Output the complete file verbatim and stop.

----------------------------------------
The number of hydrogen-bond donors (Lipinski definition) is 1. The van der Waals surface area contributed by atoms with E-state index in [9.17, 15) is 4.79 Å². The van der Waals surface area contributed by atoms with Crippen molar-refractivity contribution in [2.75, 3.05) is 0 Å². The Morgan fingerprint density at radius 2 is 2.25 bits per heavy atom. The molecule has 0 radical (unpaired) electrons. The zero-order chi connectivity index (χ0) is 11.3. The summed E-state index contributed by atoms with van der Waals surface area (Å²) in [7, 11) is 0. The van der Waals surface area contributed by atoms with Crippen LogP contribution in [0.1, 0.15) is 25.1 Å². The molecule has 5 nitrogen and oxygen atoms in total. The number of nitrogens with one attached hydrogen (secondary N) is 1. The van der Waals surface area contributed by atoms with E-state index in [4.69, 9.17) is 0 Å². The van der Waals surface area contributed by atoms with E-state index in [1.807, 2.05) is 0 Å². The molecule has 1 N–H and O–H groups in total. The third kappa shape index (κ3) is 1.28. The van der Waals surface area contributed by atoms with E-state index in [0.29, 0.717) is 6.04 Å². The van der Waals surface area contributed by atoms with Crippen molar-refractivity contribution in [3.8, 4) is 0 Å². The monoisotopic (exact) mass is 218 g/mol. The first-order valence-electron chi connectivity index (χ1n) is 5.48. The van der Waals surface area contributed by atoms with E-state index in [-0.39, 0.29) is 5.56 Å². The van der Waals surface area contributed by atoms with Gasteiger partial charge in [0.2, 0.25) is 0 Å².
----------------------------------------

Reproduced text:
The number of hydrogen-bond donors (Lipinski definition) is 1. The van der Waals surface area contributed by atoms with E-state index in [9.17, 15) is 4.79 Å². The van der Waals surface area contributed by atoms with Crippen molar-refractivity contribution in [2.75, 3.05) is 0 Å². The Morgan fingerprint density at radius 2 is 2.25 bits per heavy atom. The molecule has 0 radical (unpaired) electrons. The zero-order chi connectivity index (χ0) is 11.3. The summed E-state index contributed by atoms with van der Waals surface area (Å²) in [7, 11) is 0. The van der Waals surface area contributed by atoms with Crippen LogP contribution in [0.1, 0.15) is 25.1 Å². The molecule has 5 nitrogen and oxygen atoms in total. The number of nitrogens with one attached hydrogen (secondary N) is 1. The van der Waals surface area contributed by atoms with E-state index in [4.69, 9.17) is 0 Å². The van der Waals surface area contributed by atoms with E-state index in [1.807, 2.05) is 0 Å². The molecule has 1 N–H and O–H groups in total. The third kappa shape index (κ3) is 1.28. The van der Waals surface area contributed by atoms with E-state index in [0.29, 0.717) is 6.04 Å². The van der Waals surface area contributed by atoms with Crippen molar-refractivity contribution in [3.8, 4) is 0 Å². The monoisotopic (exact) mass is 218 g/mol. The first-order valence-electron chi connectivity index (χ1n) is 5.48. The van der Waals surface area contributed by atoms with E-state index in [-0.39, 0.29) is 5.56 Å². The van der Waals surface area contributed by atoms with Gasteiger partial charge in [0.2, 0.25) is 0 Å².